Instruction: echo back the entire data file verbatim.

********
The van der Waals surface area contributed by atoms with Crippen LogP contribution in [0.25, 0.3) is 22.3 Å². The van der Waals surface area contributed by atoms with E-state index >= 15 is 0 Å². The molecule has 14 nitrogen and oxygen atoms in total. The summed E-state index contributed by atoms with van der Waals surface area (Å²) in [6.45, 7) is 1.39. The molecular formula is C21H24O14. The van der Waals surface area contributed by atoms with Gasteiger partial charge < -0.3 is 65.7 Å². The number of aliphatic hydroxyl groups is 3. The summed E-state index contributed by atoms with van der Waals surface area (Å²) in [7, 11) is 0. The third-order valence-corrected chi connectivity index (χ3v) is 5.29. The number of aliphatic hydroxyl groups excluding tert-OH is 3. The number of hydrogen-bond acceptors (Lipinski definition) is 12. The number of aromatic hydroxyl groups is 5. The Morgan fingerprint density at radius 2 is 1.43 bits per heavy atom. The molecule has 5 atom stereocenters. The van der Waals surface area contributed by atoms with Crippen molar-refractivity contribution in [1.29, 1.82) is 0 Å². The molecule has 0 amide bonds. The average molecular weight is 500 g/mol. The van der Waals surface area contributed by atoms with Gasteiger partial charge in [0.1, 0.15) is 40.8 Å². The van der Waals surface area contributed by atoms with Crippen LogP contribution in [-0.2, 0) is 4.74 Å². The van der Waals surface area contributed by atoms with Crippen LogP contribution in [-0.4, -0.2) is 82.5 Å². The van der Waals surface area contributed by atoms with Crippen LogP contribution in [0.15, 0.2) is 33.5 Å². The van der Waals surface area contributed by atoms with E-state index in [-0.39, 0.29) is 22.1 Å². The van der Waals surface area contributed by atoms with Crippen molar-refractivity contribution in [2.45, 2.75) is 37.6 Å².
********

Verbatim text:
The van der Waals surface area contributed by atoms with Crippen LogP contribution in [0.25, 0.3) is 22.3 Å². The van der Waals surface area contributed by atoms with E-state index >= 15 is 0 Å². The molecule has 14 nitrogen and oxygen atoms in total. The summed E-state index contributed by atoms with van der Waals surface area (Å²) in [6.45, 7) is 1.39. The molecular formula is C21H24O14. The van der Waals surface area contributed by atoms with Gasteiger partial charge < -0.3 is 65.7 Å². The number of aliphatic hydroxyl groups is 3. The summed E-state index contributed by atoms with van der Waals surface area (Å²) in [7, 11) is 0. The third-order valence-corrected chi connectivity index (χ3v) is 5.29. The number of aliphatic hydroxyl groups excluding tert-OH is 3. The number of hydrogen-bond acceptors (Lipinski definition) is 12. The number of aromatic hydroxyl groups is 5. The Morgan fingerprint density at radius 2 is 1.43 bits per heavy atom. The molecule has 5 atom stereocenters. The van der Waals surface area contributed by atoms with Crippen molar-refractivity contribution in [1.29, 1.82) is 0 Å². The molecule has 0 amide bonds. The average molecular weight is 500 g/mol. The van der Waals surface area contributed by atoms with Gasteiger partial charge in [0.1, 0.15) is 40.8 Å². The van der Waals surface area contributed by atoms with Crippen LogP contribution in [-0.2, 0) is 4.74 Å². The van der Waals surface area contributed by atoms with Crippen LogP contribution in [-0.4, -0.2) is 82.5 Å². The van der Waals surface area contributed by atoms with Crippen LogP contribution in [0.15, 0.2) is 33.5 Å². The van der Waals surface area contributed by atoms with E-state index in [-0.39, 0.29) is 22.1 Å². The van der Waals surface area contributed by atoms with Crippen molar-refractivity contribution in [2.45, 2.75) is 37.6 Å².